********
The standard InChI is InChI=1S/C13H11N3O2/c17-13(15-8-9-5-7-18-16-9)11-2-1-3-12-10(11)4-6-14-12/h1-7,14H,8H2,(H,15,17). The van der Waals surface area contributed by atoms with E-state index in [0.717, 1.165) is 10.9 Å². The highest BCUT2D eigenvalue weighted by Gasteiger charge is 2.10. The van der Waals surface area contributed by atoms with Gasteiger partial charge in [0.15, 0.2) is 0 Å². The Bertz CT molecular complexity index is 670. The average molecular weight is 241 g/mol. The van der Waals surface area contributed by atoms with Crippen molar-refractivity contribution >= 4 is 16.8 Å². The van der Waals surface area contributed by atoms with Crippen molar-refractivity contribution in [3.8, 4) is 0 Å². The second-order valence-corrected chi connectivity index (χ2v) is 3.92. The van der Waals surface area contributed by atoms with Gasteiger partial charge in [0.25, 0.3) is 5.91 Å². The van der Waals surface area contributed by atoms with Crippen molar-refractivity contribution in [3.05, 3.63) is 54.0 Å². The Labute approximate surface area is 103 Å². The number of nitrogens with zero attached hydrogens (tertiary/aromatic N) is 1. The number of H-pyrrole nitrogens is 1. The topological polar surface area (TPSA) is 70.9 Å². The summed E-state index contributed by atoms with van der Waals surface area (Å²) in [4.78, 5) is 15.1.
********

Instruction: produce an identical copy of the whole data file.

The standard InChI is InChI=1S/C13H11N3O2/c17-13(15-8-9-5-7-18-16-9)11-2-1-3-12-10(11)4-6-14-12/h1-7,14H,8H2,(H,15,17). The van der Waals surface area contributed by atoms with E-state index in [0.717, 1.165) is 10.9 Å². The highest BCUT2D eigenvalue weighted by Gasteiger charge is 2.10. The van der Waals surface area contributed by atoms with Gasteiger partial charge in [0.15, 0.2) is 0 Å². The Bertz CT molecular complexity index is 670. The average molecular weight is 241 g/mol. The van der Waals surface area contributed by atoms with Crippen molar-refractivity contribution >= 4 is 16.8 Å². The van der Waals surface area contributed by atoms with Crippen molar-refractivity contribution in [3.8, 4) is 0 Å². The second-order valence-corrected chi connectivity index (χ2v) is 3.92. The van der Waals surface area contributed by atoms with Gasteiger partial charge in [0.25, 0.3) is 5.91 Å². The van der Waals surface area contributed by atoms with Crippen molar-refractivity contribution in [3.05, 3.63) is 54.0 Å². The Labute approximate surface area is 103 Å². The number of nitrogens with zero attached hydrogens (tertiary/aromatic N) is 1. The number of H-pyrrole nitrogens is 1. The topological polar surface area (TPSA) is 70.9 Å². The summed E-state index contributed by atoms with van der Waals surface area (Å²) in [4.78, 5) is 15.1.